I play Stud primarily in Connecticut, at either Mohegan Sun or Foxwoods. The game has great action back on the East Coast. On a typical weekend there are probably 20 or so games to chose from among all of the $5/10 and higher games, and another 30-40 games of 1-3 or 1-5. Though the level of play surely improves as the stakes go up, there are good games at nearly every level.
I tend to play $5/10 to $15/30 (occasionally $20/40 if I am feeling frisky). I am not by nature a gambler, tending to be tighter and sometimes less aggressive than is optimal. Even so, because my game selection and fundamentals are very sound, and I have good self control, I have managed to make a decent profit during the 8 years or so that I’ve been playing seriously.
I’d like to share some of what I’ve learned about how to win at low and mid limit 7-Stud.
I’ll start with a weakness in my play which I’ve corrected and which I find in some otherwise good Stud players.
That’s playing too TIGHTLY on 6th and 7th Street.
Here’s what happens.
The home game player decides to move up to casino play. He wisely consults a few books and learns about starting hands which winning casino players play. He is a disciplined learner. He learns some basic rules and only plays High pairs, low pairs with a high kicker, three flushes and three straights. Simple, right? With some effort and self control he changes from the loosey-goosey style of his home game play to the tight style of the casino. He learns the power of the strategic fold. He’s even learned to raise with premium pairs.
Gradually, and painfully, he’s learned to throw away the 9-K-A double suited, the 3-3-6, the 4-5-8 and even the 3-9-9 which he played for profit in the passive easy games at his kitchen table. Hell, he’s even learned the self control to fold 20-30 hands in a row if necessary while he patiently waited for one of those few starting hands worth play. He is a rock and LOVING IT!!!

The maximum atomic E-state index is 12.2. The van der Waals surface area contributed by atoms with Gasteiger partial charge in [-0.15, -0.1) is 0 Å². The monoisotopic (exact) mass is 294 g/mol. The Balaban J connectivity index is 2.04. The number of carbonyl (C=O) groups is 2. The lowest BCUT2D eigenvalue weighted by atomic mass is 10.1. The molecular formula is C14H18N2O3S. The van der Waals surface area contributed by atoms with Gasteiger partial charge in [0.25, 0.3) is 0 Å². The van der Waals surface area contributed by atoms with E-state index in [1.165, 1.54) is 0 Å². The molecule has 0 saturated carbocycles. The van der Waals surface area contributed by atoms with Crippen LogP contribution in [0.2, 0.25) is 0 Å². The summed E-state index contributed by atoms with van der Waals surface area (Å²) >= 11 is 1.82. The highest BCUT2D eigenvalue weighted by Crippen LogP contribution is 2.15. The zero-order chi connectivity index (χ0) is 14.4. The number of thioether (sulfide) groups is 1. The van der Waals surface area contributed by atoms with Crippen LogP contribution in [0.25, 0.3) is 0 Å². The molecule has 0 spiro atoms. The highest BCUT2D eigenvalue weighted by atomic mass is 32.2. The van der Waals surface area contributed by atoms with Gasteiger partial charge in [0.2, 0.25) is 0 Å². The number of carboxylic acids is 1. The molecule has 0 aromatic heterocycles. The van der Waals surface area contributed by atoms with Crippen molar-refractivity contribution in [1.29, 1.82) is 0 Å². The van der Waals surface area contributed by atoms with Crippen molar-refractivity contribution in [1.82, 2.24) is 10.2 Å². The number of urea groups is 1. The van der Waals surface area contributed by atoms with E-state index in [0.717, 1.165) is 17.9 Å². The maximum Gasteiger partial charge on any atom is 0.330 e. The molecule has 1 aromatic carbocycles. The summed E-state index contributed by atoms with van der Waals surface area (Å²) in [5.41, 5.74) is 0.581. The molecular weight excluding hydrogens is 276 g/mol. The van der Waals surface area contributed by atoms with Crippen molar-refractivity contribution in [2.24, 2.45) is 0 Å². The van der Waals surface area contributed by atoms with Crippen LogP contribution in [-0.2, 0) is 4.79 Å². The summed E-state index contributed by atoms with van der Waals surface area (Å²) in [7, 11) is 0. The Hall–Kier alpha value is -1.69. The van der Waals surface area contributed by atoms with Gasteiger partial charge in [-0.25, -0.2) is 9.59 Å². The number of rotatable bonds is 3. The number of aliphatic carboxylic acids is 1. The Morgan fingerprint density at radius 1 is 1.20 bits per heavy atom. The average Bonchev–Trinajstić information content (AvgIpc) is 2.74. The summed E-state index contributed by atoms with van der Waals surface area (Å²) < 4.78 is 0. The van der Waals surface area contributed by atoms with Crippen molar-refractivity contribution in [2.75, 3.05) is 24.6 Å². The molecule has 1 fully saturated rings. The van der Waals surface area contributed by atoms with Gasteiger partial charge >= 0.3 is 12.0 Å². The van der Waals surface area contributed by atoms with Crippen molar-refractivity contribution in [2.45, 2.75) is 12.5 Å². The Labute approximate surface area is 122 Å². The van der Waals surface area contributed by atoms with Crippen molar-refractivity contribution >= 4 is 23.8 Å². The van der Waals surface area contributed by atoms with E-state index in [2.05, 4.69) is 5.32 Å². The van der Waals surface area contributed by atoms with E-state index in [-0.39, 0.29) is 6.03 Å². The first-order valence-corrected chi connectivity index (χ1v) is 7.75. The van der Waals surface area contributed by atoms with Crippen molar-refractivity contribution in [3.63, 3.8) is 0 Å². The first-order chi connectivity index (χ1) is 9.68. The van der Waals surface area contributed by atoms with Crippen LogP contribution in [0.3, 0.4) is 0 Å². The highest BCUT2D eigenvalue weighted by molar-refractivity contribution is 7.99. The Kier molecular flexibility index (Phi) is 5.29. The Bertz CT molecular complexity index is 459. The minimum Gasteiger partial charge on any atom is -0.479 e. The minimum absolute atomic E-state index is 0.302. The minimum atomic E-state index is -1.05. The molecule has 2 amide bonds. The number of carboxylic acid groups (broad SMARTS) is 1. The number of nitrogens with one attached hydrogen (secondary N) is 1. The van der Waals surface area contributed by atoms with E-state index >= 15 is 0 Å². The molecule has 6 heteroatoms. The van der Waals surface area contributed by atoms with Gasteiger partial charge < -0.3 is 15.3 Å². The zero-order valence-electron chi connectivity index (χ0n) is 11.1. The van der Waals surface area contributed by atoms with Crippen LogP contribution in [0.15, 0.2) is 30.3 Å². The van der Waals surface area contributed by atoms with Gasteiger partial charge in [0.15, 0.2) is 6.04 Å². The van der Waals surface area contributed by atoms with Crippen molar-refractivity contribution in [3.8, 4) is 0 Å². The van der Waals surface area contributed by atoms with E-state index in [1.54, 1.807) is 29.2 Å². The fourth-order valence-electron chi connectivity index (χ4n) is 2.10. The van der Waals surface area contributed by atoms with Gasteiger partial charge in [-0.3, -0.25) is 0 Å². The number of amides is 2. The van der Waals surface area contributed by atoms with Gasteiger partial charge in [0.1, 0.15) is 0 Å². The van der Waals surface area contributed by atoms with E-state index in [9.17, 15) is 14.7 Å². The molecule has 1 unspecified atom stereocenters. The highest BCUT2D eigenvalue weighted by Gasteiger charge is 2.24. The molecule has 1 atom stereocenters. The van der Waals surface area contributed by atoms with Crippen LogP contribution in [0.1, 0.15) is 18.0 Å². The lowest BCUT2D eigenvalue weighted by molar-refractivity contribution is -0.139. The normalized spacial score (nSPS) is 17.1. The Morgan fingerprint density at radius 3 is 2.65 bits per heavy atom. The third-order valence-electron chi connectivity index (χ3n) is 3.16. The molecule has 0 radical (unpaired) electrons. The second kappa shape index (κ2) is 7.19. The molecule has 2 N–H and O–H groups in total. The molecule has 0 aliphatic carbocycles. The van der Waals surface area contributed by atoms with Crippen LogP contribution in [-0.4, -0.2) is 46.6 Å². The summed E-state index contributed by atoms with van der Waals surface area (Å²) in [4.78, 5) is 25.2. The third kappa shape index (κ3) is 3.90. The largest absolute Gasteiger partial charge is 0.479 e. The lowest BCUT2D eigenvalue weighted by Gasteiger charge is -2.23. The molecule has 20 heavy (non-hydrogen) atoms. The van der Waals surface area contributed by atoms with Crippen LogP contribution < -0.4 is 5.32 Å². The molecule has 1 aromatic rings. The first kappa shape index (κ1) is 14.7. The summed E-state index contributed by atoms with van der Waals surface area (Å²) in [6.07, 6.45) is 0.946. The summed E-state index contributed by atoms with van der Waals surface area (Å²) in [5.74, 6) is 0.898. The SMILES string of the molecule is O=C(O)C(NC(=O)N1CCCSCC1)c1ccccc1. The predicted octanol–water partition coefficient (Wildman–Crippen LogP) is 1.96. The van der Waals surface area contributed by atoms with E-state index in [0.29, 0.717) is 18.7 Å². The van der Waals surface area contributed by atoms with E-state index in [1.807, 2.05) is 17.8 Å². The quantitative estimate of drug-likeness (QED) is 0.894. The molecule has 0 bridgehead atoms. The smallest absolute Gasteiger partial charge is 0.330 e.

As he’s played he’s also learned how to play conservatively on fourth street. He proudly folds his low pair if they don’t improve (if he didn’t fold it on the deal already). And he concedes to the power of a paired door card (expecting trips), even if he has a higher pair.
He has taken his lessons about tight play to heart, priding himself on his ability to avoid those fifth street trap hands like two low pair and inside straight draws or any other Slot Gacor hands which show a small likelihood of winning by the River. He’s augmented his play by noticing which of his cards are dead, and the self control to fold hands when the cards he needs turn up in front of other players.
As he’s learned he’s seen himself starting to lose less than before. True, he’s not winning much. But his bankroll is shrinking only slowly — at times not at all. So he’s feeling pretty good about his play.
But a little knowledge is a dangerous thing.
There is a problem with this style of play in 7-Stud, especially on the later streets.
What happens, I’ve found, is that you get afraid to lose a hand. You see it as a personal defeat. And while in the past you dealt with your fears of losing by playing too aggressively and loosely, now the problem is reversed.
On sixth street you have a four flush; when someone pairs his door card and bets you FOLD. On the River you have Aces. Your opponent with a three flush on board, bets. You think about it, know that he rarely bluffs, and surmise that he is probably betting the flush. You FOLD because you don’t want to show down a loser.